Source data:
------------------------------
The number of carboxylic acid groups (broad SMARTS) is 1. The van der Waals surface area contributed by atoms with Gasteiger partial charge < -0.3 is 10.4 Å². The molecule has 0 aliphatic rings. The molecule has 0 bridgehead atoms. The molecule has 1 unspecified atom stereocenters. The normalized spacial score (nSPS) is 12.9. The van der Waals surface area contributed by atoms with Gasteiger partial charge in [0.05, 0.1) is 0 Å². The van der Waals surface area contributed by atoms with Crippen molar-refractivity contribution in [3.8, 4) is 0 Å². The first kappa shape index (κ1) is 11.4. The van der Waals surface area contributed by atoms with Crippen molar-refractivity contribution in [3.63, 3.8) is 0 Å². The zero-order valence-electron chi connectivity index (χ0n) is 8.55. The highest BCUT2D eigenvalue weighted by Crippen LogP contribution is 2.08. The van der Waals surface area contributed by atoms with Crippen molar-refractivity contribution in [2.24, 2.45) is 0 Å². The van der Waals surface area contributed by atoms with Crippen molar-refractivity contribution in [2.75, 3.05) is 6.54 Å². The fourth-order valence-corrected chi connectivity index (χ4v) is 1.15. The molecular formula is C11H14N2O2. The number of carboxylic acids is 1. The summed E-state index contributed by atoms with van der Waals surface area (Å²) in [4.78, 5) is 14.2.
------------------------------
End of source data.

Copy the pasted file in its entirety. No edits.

The number of carboxylic acid groups (broad SMARTS) is 1. The van der Waals surface area contributed by atoms with Gasteiger partial charge < -0.3 is 10.4 Å². The molecule has 0 aliphatic rings. The molecule has 0 bridgehead atoms. The molecule has 1 unspecified atom stereocenters. The normalized spacial score (nSPS) is 12.9. The van der Waals surface area contributed by atoms with Gasteiger partial charge in [0.05, 0.1) is 0 Å². The van der Waals surface area contributed by atoms with Crippen molar-refractivity contribution in [3.8, 4) is 0 Å². The first kappa shape index (κ1) is 11.4. The van der Waals surface area contributed by atoms with Crippen molar-refractivity contribution in [3.63, 3.8) is 0 Å². The zero-order valence-electron chi connectivity index (χ0n) is 8.55. The highest BCUT2D eigenvalue weighted by Crippen LogP contribution is 2.08. The van der Waals surface area contributed by atoms with Crippen molar-refractivity contribution in [2.24, 2.45) is 0 Å². The van der Waals surface area contributed by atoms with Crippen molar-refractivity contribution in [2.75, 3.05) is 6.54 Å². The fourth-order valence-corrected chi connectivity index (χ4v) is 1.15. The molecular formula is C11H14N2O2. The number of carboxylic acids is 1. The summed E-state index contributed by atoms with van der Waals surface area (Å²) in [4.78, 5) is 14.2.